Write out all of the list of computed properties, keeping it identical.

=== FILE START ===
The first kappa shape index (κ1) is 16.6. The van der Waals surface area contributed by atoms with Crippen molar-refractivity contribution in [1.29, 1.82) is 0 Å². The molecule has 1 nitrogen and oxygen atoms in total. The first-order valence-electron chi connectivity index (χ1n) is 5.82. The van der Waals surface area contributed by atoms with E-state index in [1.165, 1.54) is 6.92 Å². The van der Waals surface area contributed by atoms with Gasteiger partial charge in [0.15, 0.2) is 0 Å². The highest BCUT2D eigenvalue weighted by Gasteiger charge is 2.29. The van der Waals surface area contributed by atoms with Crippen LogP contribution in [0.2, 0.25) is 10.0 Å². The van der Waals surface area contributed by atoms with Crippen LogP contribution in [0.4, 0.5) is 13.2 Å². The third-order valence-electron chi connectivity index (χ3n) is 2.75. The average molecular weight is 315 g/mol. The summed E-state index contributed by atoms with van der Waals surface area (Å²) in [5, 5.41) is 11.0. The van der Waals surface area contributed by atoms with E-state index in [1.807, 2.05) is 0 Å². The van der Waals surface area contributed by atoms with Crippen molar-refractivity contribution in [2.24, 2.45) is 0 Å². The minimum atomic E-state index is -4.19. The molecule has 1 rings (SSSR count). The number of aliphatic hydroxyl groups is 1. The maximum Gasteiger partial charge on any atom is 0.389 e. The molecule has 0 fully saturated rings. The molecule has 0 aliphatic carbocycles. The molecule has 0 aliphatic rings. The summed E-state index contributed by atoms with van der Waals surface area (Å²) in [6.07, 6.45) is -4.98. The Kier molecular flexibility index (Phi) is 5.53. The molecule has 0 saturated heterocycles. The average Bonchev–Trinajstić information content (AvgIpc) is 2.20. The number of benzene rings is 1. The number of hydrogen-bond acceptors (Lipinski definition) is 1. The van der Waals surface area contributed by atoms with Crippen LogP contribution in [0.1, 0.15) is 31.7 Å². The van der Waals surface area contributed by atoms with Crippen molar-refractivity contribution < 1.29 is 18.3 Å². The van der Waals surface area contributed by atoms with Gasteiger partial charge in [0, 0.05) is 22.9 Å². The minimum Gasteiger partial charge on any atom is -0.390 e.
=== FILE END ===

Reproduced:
The first kappa shape index (κ1) is 16.6. The van der Waals surface area contributed by atoms with Crippen molar-refractivity contribution in [1.29, 1.82) is 0 Å². The molecule has 1 nitrogen and oxygen atoms in total. The first-order valence-electron chi connectivity index (χ1n) is 5.82. The van der Waals surface area contributed by atoms with E-state index in [1.165, 1.54) is 6.92 Å². The van der Waals surface area contributed by atoms with Gasteiger partial charge in [0.15, 0.2) is 0 Å². The highest BCUT2D eigenvalue weighted by Gasteiger charge is 2.29. The van der Waals surface area contributed by atoms with Crippen LogP contribution in [0.2, 0.25) is 10.0 Å². The van der Waals surface area contributed by atoms with Crippen LogP contribution in [0.4, 0.5) is 13.2 Å². The third-order valence-electron chi connectivity index (χ3n) is 2.75. The average molecular weight is 315 g/mol. The summed E-state index contributed by atoms with van der Waals surface area (Å²) in [5, 5.41) is 11.0. The van der Waals surface area contributed by atoms with E-state index in [1.807, 2.05) is 0 Å². The van der Waals surface area contributed by atoms with Crippen molar-refractivity contribution in [2.24, 2.45) is 0 Å². The minimum atomic E-state index is -4.19. The molecule has 1 rings (SSSR count). The number of aliphatic hydroxyl groups is 1. The maximum Gasteiger partial charge on any atom is 0.389 e. The molecule has 0 fully saturated rings. The molecule has 0 aliphatic carbocycles. The molecule has 0 aliphatic rings. The summed E-state index contributed by atoms with van der Waals surface area (Å²) in [6.07, 6.45) is -4.98. The Kier molecular flexibility index (Phi) is 5.53. The molecule has 0 saturated heterocycles. The average Bonchev–Trinajstić information content (AvgIpc) is 2.20. The number of benzene rings is 1. The number of hydrogen-bond acceptors (Lipinski definition) is 1. The van der Waals surface area contributed by atoms with Crippen LogP contribution in [0.1, 0.15) is 31.7 Å². The van der Waals surface area contributed by atoms with Crippen molar-refractivity contribution < 1.29 is 18.3 Å². The van der Waals surface area contributed by atoms with Gasteiger partial charge in [0, 0.05) is 22.9 Å². The minimum Gasteiger partial charge on any atom is -0.390 e.